Tough negotiations ahead for EU Energy Efficiency Directive buildings clause
By Jasmine Siu
It was 14 December 2010.
“The time has come I think for us to put up our hands and admit we got it wrong in 2008. We should have made the target binding then, and we really need to go forward now and find ways of making it possible,” said Liberal Democrat MEP Fiona Hall at the occasion of the European Parliament’s Energy Efficiency Action Plan debate.
Now, a year on, how far are we headed for energy efficiency.
Let’s get started
When EU presented “Europe 2020”, it was meant to be a package of policies that will set out the goals and tasks for its member states to meet by 2020. Some targets are binding, some not, and the extent of implementation differs from sector to sector, country to country.
In the field of climate change and energy, three specific goals were set, with the first two being binding ones, namely, 20% reduction of greenhouse gas emissions, 20% increase in renewable energy, and 20% increase in energy efficiency.
“So far, the sad fact is that where we are on track to meet the binding renewables target and the binding Co2 reductions target, we are very far from on track meeting the non-binding energy efficiency target,” said Connie Hedegaard, European Commissioner for Climate Action, “There we should be on track to meet the 20%, but there we are not even on track to meet 10%.”
Hall said, “We need to recognize we failed and binding target is usually what succeeds. We look at renewable energy, which is a binding target, member states are on track pretty well to achieve what they were set out to achieve.”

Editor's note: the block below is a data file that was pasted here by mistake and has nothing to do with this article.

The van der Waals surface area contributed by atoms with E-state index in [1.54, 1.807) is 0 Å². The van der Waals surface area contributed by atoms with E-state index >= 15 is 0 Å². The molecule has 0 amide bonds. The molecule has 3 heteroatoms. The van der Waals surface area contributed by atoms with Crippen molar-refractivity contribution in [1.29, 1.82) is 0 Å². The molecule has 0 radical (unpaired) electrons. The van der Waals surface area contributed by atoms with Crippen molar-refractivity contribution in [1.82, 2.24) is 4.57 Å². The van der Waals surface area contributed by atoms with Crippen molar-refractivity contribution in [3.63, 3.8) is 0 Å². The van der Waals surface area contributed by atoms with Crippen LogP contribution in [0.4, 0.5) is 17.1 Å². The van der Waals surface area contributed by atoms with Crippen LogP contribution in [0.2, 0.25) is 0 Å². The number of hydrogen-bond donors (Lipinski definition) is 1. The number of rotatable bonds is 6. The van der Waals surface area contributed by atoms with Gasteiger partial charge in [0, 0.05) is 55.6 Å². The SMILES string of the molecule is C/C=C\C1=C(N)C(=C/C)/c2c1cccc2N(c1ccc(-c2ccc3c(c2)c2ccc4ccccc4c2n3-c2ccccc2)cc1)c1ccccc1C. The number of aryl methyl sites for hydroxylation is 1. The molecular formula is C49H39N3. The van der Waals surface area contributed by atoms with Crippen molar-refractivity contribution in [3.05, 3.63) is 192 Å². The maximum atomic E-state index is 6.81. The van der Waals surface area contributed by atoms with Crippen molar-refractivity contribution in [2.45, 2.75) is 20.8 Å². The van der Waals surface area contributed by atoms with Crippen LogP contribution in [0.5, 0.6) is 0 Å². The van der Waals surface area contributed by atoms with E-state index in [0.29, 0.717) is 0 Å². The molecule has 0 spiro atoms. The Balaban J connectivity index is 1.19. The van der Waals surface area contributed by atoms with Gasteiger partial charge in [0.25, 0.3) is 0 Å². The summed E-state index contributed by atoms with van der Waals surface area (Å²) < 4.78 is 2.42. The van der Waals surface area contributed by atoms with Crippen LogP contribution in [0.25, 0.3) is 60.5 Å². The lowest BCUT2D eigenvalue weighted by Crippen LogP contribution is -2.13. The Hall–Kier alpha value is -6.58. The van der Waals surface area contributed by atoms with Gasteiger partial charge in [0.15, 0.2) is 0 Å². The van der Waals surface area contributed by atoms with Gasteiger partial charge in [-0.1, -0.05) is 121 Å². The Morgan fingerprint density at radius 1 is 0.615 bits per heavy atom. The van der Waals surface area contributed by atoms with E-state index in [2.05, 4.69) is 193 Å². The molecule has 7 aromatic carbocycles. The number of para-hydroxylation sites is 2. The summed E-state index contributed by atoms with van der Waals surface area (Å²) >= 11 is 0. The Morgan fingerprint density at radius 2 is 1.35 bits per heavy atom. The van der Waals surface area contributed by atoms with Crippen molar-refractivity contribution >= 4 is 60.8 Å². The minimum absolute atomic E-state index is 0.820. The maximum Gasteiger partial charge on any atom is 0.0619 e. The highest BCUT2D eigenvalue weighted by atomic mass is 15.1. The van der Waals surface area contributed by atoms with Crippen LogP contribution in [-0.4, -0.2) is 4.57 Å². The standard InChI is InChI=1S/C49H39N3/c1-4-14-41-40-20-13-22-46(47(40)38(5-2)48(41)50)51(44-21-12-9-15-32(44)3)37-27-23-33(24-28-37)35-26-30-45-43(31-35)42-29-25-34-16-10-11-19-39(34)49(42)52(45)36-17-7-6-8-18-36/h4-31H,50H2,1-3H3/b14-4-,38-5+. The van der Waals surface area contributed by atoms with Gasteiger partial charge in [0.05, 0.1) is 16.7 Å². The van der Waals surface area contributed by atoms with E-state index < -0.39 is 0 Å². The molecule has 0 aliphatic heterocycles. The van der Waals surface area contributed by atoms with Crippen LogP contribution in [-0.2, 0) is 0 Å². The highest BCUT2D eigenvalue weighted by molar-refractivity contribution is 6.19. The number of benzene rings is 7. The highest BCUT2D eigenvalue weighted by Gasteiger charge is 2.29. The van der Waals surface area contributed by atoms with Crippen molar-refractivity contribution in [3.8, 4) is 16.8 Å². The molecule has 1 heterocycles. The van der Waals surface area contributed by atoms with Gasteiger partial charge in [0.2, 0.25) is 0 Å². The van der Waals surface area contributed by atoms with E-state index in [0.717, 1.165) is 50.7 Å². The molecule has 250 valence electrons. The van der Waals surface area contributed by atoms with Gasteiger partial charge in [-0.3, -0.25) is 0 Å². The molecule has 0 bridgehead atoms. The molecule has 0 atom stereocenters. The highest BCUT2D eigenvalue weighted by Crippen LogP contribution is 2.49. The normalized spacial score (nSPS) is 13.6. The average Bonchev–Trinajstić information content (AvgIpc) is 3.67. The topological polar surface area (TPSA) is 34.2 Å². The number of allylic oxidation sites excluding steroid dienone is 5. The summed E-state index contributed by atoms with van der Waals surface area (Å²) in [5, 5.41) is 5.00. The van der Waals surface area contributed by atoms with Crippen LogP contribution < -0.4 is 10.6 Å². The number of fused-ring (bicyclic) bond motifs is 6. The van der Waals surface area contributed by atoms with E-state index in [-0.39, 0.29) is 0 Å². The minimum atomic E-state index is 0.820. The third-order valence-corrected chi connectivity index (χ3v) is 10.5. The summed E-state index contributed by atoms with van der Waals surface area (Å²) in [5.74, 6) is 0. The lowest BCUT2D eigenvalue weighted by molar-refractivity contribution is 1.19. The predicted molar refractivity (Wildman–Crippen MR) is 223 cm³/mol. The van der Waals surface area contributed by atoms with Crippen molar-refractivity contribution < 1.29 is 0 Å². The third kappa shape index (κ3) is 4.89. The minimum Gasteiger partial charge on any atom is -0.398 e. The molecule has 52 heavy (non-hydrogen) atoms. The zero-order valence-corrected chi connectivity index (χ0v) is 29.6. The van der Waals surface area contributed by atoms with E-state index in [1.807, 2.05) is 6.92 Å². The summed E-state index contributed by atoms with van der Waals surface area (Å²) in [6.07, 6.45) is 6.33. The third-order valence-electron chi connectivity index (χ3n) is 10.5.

In light of the progress on meeting the energy efficiency target, on 22 June 2011, the European Commission tabled a proposal for a new Energy Efficiency Directive, which aims at helping member states to meet the 20% improvement in energy efficiency by 2020.
The renovation goal
The original Directive proposal came in 82 pages, specifying targets for the public buildings sector, energy companies, governments and municipalities to follow.
In particular, the proposed annual buildings renovation rate of 3% for public buildings over 250m2 marks the first of its kind as it sets out specific requirements on how and when buildings should be renovated.
“It is symbolically an important article, it tackles a sector that is very important cause buildings consume 40% of energy in the EU and that’s where the biggest saving potential is,” said Jacek Truszczynski, Directorate-General for Energy at the European Commission.
“As far as buildings are concerned, to get the public bodies doing something with their own buildings, particularly doing some deep renovation, that’s important because the market is very under-developed at the moment,” said Hall.
However, the buildings renovation proposal has hit a major setback as the European Council and the Parliament define “public buildings” differently.
On one hand, ministers and heads of states at the European Council have narrowed the definition to “central government buildings”, meaning buildings occupied by the central administration.
On the other, while members of the European Parliament have lowered the renovation rate from 3% to 2.5%, they maintained the ambition of defining “public buildings” as “publicly owned buildings”, which would also include municipalities, schools, and hospitals.
Such a sharp division in views then places the keyword “public buildings” on a pivotal point, determining the ambition and success of the Directive article.
“I am disappointed,” said Truszczynski, “Central government buildings are just a few percentages of the public bodies buildings. The Council has adopted a position which would probably lead, almost, to no results.”